Few writers make a living from their work: we necessarily have Day Jobs, and even if we don’t we have Other Lives to draw on. For more than 22 years my day job’s been in the NHS, as a psychiatrist, currently working with A&E and the transplant service. Until recently I kept this entirely separate from my writing (kids’ adventure fiction, drama for stage and radio, and now for the screen). I’m not sure why: maybe it just felt wrong to be stealing patient’s stories, however I dressed them up. But the more screenwriting manuals I read, the more psychiatric textbooks I wrote, the more value I saw in directly comparing the two practices. I ended up with the tentative conclusion that screenwriting is psychiatry in reverse. Knowing this might not guide writers in treating themselves or their friends – but it may well help them push through the next rewrite.
Psychiatrists and the patients they treat feature widely in cinema, in roles ranging from the benign (Good Will Hunting) to the demonic (Silence of the Lambs). So screenwriters are familiar with the process of practicing psychiatry, even if its depictions are often distorted: and a never-ending stream of manuals tell us about the process of screenwriting itself. These manuals urge us to be Creator Gods in the worlds of our stories: omniscient, omnipotent, controlling everything that happens there. We must know our main characters intimately: we grant them wants, needs and flaws; we endow their tastes and prejudices – and we must know their backstory as we do our own. This knowledge underpins whatever we make them do and say in the story as it unfolds. In other words we move from the general (plot, theme, structure, character, character arc, genre etc) to the specific of action and dialogue, the key components of the screen play itself.
There are very few screenwriters – or at least few successful ones – who simply launch in to a new screenplay, and immediately type out blocks of action and dialogue, even for a first draft. That stage is more often the end product of a long process of thinking about the story, the characters who play it out, and the kind of film we’re trying to write.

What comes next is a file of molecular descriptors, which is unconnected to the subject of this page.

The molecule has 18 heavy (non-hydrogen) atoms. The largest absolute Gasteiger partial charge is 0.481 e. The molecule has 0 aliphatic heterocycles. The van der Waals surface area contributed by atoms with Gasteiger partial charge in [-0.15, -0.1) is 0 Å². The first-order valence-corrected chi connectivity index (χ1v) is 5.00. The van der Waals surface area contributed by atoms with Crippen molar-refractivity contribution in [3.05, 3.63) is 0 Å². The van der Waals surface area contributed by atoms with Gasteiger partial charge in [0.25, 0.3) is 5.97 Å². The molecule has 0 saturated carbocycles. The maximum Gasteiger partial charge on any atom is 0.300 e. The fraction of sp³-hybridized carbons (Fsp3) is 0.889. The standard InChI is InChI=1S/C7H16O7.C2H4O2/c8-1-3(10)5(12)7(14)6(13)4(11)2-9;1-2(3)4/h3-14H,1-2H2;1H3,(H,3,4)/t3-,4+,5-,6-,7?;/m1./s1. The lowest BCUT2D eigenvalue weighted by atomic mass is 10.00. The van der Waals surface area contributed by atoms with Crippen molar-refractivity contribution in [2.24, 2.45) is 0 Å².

We start with generalities: I want to write a thriller set in modern day London. The central character’s a young art thief struggling to escape his past. The theme is redemption.
We end up with specifics:
INT. EXPENSIVE LONDON HOUSE/LOUNGE – NIGHT
JAMIE prowls silently around a darkened room. Clocks tick richly, but there is no other sound save his breathing, and the faint thump of his heartbeat. His torchlight picks out a series of expensive sculptures and works of art. His gloved hands caress them, one by one….
Psychiatry works in exactly the opposite direction: the psychiatrist starts from the specifics of what an unfamiliar patient says and does, and slowly builds a picture of who this person is, and what has happened in his life to bring him to the clinic – or to A&E – today. Psychiatric training instills an almost ritualized assessment process, which includes a requirement to describe in detail the patient’s appearance and behaviour, apparent mood, and patterns of speech and thought. Example: “Mr. X was restless and agitated, pacing around the A&E assessment room at speed. He was dressed in fashionable and relatively new clothes, but he was unshaven and disheveled as if he had not changed for some days. He appeared anxious and afraid, and seemed to be responding to something outside the room not apparent to others. His speech was loud, rapid, and hard to interrupt. His thought process appeared speeded up, with a rapid progression from one subject to another. His ability to concentrate on questions or requests was much impaired.”
These features lead the psychiatrist to generate hypotheses: has he been overusing stimulant drugs? Is this a relapse of bipolar disorder? Is he actually being pursued by someone? These hypotheses can then be tested, by further questions to the patients or others. The picture is sketched at first, then gradually filled in, with more specifics, a little like painting by numbers, until the general image (ie the diagnosis) is clear enough to act on.